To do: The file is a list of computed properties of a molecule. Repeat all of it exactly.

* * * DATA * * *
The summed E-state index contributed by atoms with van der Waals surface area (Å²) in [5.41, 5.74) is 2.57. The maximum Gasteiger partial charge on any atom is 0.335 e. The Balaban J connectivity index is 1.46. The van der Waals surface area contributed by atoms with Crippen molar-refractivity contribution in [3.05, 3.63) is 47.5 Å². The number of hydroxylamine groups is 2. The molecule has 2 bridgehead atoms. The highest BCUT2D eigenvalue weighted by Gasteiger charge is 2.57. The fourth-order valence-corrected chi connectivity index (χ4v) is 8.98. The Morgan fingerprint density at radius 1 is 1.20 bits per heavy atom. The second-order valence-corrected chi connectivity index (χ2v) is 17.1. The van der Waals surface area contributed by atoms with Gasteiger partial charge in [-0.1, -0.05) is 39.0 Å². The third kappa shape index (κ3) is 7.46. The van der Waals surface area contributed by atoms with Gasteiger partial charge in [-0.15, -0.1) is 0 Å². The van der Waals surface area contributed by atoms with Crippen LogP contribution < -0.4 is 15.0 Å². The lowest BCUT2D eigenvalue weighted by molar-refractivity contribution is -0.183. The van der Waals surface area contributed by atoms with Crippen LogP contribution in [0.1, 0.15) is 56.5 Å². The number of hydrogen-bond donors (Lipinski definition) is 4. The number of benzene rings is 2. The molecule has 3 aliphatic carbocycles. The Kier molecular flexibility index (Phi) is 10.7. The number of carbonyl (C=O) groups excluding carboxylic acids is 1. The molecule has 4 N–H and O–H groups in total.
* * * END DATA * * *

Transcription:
The summed E-state index contributed by atoms with van der Waals surface area (Å²) in [5.41, 5.74) is 2.57. The maximum Gasteiger partial charge on any atom is 0.335 e. The Balaban J connectivity index is 1.46. The van der Waals surface area contributed by atoms with Crippen molar-refractivity contribution in [3.05, 3.63) is 47.5 Å². The number of hydroxylamine groups is 2. The molecule has 2 bridgehead atoms. The highest BCUT2D eigenvalue weighted by Gasteiger charge is 2.57. The fourth-order valence-corrected chi connectivity index (χ4v) is 8.98. The Morgan fingerprint density at radius 1 is 1.20 bits per heavy atom. The second-order valence-corrected chi connectivity index (χ2v) is 17.1. The van der Waals surface area contributed by atoms with Gasteiger partial charge in [-0.1, -0.05) is 39.0 Å². The third kappa shape index (κ3) is 7.46. The van der Waals surface area contributed by atoms with Gasteiger partial charge in [-0.15, -0.1) is 0 Å². The van der Waals surface area contributed by atoms with Crippen LogP contribution < -0.4 is 15.0 Å². The lowest BCUT2D eigenvalue weighted by molar-refractivity contribution is -0.183. The van der Waals surface area contributed by atoms with Crippen LogP contribution in [0.1, 0.15) is 56.5 Å². The number of hydrogen-bond donors (Lipinski definition) is 4. The number of benzene rings is 2. The molecule has 3 aliphatic carbocycles. The Kier molecular flexibility index (Phi) is 10.7. The number of carbonyl (C=O) groups excluding carboxylic acids is 1. The molecule has 4 N–H and O–H groups in total.